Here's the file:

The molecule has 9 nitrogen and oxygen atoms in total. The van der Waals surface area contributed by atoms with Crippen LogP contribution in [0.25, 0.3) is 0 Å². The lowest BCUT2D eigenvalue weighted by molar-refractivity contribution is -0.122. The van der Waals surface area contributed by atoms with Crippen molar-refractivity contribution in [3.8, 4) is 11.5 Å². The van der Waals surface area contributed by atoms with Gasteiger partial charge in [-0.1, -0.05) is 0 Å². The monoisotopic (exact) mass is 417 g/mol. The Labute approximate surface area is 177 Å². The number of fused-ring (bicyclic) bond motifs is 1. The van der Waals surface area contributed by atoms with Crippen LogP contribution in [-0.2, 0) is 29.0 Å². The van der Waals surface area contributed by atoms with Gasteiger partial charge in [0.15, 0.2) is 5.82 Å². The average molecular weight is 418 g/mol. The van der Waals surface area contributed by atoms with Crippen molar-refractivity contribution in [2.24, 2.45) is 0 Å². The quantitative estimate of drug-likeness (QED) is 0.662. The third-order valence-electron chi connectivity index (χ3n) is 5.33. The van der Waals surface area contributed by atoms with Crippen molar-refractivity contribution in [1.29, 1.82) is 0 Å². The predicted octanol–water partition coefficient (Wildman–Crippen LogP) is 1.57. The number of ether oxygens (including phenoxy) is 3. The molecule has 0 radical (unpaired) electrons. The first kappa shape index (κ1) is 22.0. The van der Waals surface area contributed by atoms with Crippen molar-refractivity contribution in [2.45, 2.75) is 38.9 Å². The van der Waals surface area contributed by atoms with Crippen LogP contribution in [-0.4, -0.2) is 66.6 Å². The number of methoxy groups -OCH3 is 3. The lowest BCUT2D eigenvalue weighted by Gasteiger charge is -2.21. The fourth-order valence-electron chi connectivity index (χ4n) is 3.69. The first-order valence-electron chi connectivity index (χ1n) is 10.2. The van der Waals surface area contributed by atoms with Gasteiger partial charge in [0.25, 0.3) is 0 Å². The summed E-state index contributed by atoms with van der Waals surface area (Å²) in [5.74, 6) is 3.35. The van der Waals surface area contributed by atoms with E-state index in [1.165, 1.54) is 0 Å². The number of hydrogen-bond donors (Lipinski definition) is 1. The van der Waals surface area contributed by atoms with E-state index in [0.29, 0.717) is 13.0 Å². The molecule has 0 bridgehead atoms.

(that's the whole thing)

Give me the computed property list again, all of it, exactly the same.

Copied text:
The molecule has 9 nitrogen and oxygen atoms in total. The van der Waals surface area contributed by atoms with Crippen LogP contribution in [0.25, 0.3) is 0 Å². The lowest BCUT2D eigenvalue weighted by molar-refractivity contribution is -0.122. The van der Waals surface area contributed by atoms with Crippen molar-refractivity contribution in [3.8, 4) is 11.5 Å². The van der Waals surface area contributed by atoms with Gasteiger partial charge in [-0.1, -0.05) is 0 Å². The monoisotopic (exact) mass is 417 g/mol. The Labute approximate surface area is 177 Å². The number of fused-ring (bicyclic) bond motifs is 1. The van der Waals surface area contributed by atoms with Crippen LogP contribution in [-0.2, 0) is 29.0 Å². The van der Waals surface area contributed by atoms with Gasteiger partial charge in [0.15, 0.2) is 5.82 Å². The average molecular weight is 418 g/mol. The van der Waals surface area contributed by atoms with Crippen molar-refractivity contribution in [2.24, 2.45) is 0 Å². The quantitative estimate of drug-likeness (QED) is 0.662. The third-order valence-electron chi connectivity index (χ3n) is 5.33. The van der Waals surface area contributed by atoms with Crippen molar-refractivity contribution in [1.29, 1.82) is 0 Å². The predicted octanol–water partition coefficient (Wildman–Crippen LogP) is 1.57. The number of ether oxygens (including phenoxy) is 3. The molecule has 0 radical (unpaired) electrons. The first kappa shape index (κ1) is 22.0. The van der Waals surface area contributed by atoms with Crippen molar-refractivity contribution in [2.45, 2.75) is 38.9 Å². The van der Waals surface area contributed by atoms with Crippen LogP contribution in [-0.4, -0.2) is 66.6 Å². The number of methoxy groups -OCH3 is 3. The lowest BCUT2D eigenvalue weighted by Gasteiger charge is -2.21. The fourth-order valence-electron chi connectivity index (χ4n) is 3.69. The first-order valence-electron chi connectivity index (χ1n) is 10.2. The van der Waals surface area contributed by atoms with Gasteiger partial charge in [0.25, 0.3) is 0 Å². The summed E-state index contributed by atoms with van der Waals surface area (Å²) in [5.74, 6) is 3.35. The van der Waals surface area contributed by atoms with E-state index in [1.165, 1.54) is 0 Å². The number of hydrogen-bond donors (Lipinski definition) is 1. The van der Waals surface area contributed by atoms with E-state index in [0.29, 0.717) is 13.0 Å². The molecule has 0 bridgehead atoms.